The respiration rate of the microbes increased as the temperature rose. While the respiration rates of the bacteria are slow compared to the human respiration, the microbes could maintain cell structure and viability throughout the observed temperature range.

The researchers also performed a staining test to measure cell viability. When cells are alive or dead, they leave a chemical footprint of those states. By applying stains to the bacteria in the laboratory-made ice, the researchers can find those chemicals and determine if the cells are alive and healthy.

Bacteria seem to grow best in cracks and crevices within the ice, Bakermans said. The cracks in the ice create channels that allow water and nutrients to circulate.

"It's hard for nutrients to be exchanged in the ice," Bakermans said. "But these channels appear to give the microbes access to nutrients."

The bottom of glaciers may be more hospitable for the microbes than other parts of the glacier because the areas draw warmth and nutrients from the earth, Bakermans said.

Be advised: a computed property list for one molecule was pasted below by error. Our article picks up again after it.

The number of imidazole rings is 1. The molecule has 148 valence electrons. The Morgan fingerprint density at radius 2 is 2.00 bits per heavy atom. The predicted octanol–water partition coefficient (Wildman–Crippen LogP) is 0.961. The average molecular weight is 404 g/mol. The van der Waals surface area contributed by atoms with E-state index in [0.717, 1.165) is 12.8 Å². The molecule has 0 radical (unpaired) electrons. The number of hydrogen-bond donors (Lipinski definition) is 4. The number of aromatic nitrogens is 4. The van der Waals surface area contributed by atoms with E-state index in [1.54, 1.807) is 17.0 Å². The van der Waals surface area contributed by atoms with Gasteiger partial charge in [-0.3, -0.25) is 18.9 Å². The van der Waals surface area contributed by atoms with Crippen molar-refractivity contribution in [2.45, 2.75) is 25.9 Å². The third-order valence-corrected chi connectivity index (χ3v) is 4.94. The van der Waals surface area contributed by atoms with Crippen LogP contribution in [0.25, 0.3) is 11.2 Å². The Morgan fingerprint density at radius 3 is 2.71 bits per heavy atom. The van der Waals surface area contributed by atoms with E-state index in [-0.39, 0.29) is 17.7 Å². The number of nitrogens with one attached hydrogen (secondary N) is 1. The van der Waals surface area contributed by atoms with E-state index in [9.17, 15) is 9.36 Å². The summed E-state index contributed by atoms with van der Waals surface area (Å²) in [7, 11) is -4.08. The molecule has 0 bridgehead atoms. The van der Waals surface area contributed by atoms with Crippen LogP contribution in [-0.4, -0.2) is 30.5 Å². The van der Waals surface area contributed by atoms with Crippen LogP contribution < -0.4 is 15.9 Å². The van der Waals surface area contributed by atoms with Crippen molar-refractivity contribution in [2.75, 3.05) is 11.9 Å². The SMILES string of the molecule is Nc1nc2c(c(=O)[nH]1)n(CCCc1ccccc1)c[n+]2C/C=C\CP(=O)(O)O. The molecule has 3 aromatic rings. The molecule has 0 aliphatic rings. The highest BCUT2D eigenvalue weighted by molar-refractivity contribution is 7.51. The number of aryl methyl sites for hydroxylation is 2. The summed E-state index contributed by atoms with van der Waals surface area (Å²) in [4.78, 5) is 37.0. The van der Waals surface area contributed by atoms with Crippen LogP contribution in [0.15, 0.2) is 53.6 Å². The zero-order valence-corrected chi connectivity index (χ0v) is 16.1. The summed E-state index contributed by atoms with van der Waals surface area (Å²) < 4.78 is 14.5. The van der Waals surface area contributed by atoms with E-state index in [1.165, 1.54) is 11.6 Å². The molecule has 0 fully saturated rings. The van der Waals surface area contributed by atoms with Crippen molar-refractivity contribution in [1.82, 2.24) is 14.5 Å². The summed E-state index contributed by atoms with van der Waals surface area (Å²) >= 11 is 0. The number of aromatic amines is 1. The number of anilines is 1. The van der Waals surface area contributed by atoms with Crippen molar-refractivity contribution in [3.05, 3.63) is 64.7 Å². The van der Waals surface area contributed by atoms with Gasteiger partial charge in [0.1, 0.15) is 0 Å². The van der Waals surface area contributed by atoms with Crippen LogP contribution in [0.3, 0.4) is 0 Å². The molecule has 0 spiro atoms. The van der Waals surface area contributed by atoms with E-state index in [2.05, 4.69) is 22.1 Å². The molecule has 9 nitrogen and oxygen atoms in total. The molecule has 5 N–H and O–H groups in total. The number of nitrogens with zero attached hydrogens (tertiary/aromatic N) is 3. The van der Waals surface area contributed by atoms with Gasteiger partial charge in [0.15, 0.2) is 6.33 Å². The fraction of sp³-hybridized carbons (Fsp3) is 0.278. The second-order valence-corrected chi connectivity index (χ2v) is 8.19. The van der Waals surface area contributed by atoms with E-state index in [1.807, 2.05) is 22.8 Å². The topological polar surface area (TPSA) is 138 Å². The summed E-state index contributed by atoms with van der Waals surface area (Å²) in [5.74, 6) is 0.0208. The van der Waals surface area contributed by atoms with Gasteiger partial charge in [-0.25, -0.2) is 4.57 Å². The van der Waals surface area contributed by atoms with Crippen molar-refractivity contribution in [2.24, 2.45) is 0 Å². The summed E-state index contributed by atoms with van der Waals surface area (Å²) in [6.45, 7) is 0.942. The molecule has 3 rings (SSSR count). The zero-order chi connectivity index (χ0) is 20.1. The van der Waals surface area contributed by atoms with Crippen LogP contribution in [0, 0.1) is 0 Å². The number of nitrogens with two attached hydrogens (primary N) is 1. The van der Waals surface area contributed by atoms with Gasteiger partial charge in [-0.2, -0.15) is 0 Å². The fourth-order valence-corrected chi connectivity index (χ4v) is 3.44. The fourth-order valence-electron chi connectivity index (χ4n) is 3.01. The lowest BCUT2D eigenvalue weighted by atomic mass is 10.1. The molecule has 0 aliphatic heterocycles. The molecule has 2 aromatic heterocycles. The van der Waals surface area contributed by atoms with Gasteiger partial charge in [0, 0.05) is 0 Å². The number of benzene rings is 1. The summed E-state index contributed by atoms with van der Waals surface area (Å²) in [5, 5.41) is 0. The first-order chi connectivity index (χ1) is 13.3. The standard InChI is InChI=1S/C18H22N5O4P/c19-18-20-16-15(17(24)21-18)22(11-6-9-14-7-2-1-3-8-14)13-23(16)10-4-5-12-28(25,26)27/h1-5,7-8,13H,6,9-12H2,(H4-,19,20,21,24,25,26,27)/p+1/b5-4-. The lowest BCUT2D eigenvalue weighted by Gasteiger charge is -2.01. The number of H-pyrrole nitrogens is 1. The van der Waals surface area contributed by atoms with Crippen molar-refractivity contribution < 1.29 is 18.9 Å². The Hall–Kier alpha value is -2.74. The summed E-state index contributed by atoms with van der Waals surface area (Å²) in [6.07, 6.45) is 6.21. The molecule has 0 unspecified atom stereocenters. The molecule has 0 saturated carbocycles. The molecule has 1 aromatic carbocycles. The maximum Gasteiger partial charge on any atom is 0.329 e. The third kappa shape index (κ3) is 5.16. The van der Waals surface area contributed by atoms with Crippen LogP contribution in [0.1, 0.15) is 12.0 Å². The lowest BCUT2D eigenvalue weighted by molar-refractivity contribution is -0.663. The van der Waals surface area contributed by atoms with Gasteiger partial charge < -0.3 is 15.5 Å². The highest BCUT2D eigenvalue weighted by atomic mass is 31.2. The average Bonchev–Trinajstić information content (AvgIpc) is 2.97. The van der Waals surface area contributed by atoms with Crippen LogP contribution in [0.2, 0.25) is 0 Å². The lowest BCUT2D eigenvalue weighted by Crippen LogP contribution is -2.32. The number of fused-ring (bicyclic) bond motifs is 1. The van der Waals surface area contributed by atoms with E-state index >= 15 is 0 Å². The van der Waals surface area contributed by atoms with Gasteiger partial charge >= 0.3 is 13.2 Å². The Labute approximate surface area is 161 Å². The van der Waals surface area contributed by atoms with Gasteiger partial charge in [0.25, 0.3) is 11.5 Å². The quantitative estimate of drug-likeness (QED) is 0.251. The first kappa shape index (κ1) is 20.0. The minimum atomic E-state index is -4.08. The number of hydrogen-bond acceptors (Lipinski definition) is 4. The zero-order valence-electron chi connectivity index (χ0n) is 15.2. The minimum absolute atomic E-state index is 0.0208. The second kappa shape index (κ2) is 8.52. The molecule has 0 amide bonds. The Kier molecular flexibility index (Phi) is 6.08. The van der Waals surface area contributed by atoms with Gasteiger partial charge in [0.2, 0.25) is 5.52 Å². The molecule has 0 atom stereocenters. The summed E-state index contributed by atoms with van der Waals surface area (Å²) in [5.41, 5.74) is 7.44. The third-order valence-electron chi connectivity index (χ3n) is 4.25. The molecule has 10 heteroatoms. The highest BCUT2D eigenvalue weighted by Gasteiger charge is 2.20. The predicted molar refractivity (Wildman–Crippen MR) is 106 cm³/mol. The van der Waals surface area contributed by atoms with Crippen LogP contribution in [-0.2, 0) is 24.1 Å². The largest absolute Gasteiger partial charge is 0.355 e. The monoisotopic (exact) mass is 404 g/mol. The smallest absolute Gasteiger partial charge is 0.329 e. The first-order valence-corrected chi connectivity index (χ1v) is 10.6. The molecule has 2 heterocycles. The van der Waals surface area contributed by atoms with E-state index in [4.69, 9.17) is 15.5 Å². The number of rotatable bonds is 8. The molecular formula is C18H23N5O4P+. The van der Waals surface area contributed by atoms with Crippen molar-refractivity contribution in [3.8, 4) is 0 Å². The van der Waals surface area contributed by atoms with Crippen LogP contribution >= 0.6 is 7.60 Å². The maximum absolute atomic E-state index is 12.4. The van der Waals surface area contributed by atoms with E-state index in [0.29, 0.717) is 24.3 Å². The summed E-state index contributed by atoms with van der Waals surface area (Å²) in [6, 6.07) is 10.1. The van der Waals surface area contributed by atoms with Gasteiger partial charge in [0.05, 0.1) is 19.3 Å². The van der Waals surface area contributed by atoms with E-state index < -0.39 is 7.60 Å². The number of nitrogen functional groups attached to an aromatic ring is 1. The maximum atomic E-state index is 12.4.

The National Science Foundation supported this study.


Story Source:

The above story is based on materials provided by Penn State. Note: Materials may be edited for content and length.


Journal Reference:

  1. Corien Bakermans, Mark Skidmore. Microbial respiration in ice at subzero temperatures (−4C to −33C). Environmental Microbiology Reports, 2011; 3 (6): 774 DOI: 10.1111/j.1758-2229.2011.00298.x

Cite This Page:

Penn State. "Hearty bacteria help make case for life in the extreme." ScienceDaily. ScienceDaily, 20 January 2012. <www.sciencedaily.com/releases/2012/01/120119143338.htm>.
Penn State. (2012, January 20). Hearty bacteria help make case for life in the extreme. ScienceDaily. Retrieved December 20, 2014 from www.sciencedaily.com/releases/2012/01/120119143338.htm
Penn State. "Hearty bacteria help make case for life in the extreme." ScienceDaily. www.sciencedaily.com/releases/2012/01/120119143338.htm (accessed December 20, 2014).

Share This


More From ScienceDaily



More Earth & Climate News

Saturday, December 20, 2014

Featured Research

from universities, journals, and other organizations


Featured Videos

from AP, Reuters, AFP, and other news services

Raw: Lava on Track to Hit Hawaii Market